It started to get late and the time for pictures was fading fast, I was also getting hungry. We went back towards the hotel in search for food. I had suggested that we go to the place that said “Tibetan Restaurant,” mainly because I thought they might just have Tibetan food. We ordered some Lhasa sweet tea, bowls of yak soup, yak dumplings and weak liquor in a can. Only the soup was any good and it was really good. After dinner we returned to the hotel, which still had no water, because we had an early morning the next day.

August 8, 2011:

Reached Ganze. Found out that there are only five hotels in the city that foreigners may stay at and they are all 150 kuai a night. Went back to the Golden Yak Hotel but the younger oh so happy receptionist told another girl that for us they had no rooms. Checked into the Golden Sun Hotel (金太阳宾馆), they were incredibly nice, though not as clean as the Golden Yak. Took a walk back towards Dege up the hill and saw a wonderful sunset, took some more landscape pictures. Went back to get some more of the yak soup we had had a few days before. After we had the soup Jeremy wanted to hang his clothes up since they hadn’t dried from washing them the night before. Talked to a local English teacher and found out about why we couldn’t take pictures across the river. About two weeks ago nuns and monks were beaten with sticks and all the flags were serving as a memorial to that event. Ganze lost internet until about three days ago for residences and are still without internet in commercial places. She spoke about how unhappy the Tibetan people were and how they were afraid to speak out about anything. This makes me rethink about complaining that I can’t get Facebook when the reasons that I can’t get it is because others have suffered so much at the claws of the “river crabs.” I noticed tonight I only had one blister, which is a rarity for me. Currently trying to find a way to write some sensitive things on my blog without it being harmonized by the powers that be in the particular country I live in.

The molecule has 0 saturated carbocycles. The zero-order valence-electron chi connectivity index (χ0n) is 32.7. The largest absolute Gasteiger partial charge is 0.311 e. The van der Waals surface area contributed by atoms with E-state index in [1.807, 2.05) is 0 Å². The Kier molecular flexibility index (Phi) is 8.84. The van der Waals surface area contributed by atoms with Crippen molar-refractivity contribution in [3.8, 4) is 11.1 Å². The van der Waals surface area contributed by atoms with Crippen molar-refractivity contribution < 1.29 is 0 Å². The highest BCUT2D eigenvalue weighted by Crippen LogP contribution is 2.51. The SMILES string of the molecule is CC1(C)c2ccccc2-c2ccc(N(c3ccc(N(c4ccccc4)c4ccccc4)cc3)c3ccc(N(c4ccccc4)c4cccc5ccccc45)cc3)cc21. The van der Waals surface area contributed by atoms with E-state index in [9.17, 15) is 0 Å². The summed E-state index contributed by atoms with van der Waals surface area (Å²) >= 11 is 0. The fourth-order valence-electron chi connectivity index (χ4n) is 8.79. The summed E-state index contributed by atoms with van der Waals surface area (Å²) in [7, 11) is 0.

Back to: Sichuan 四川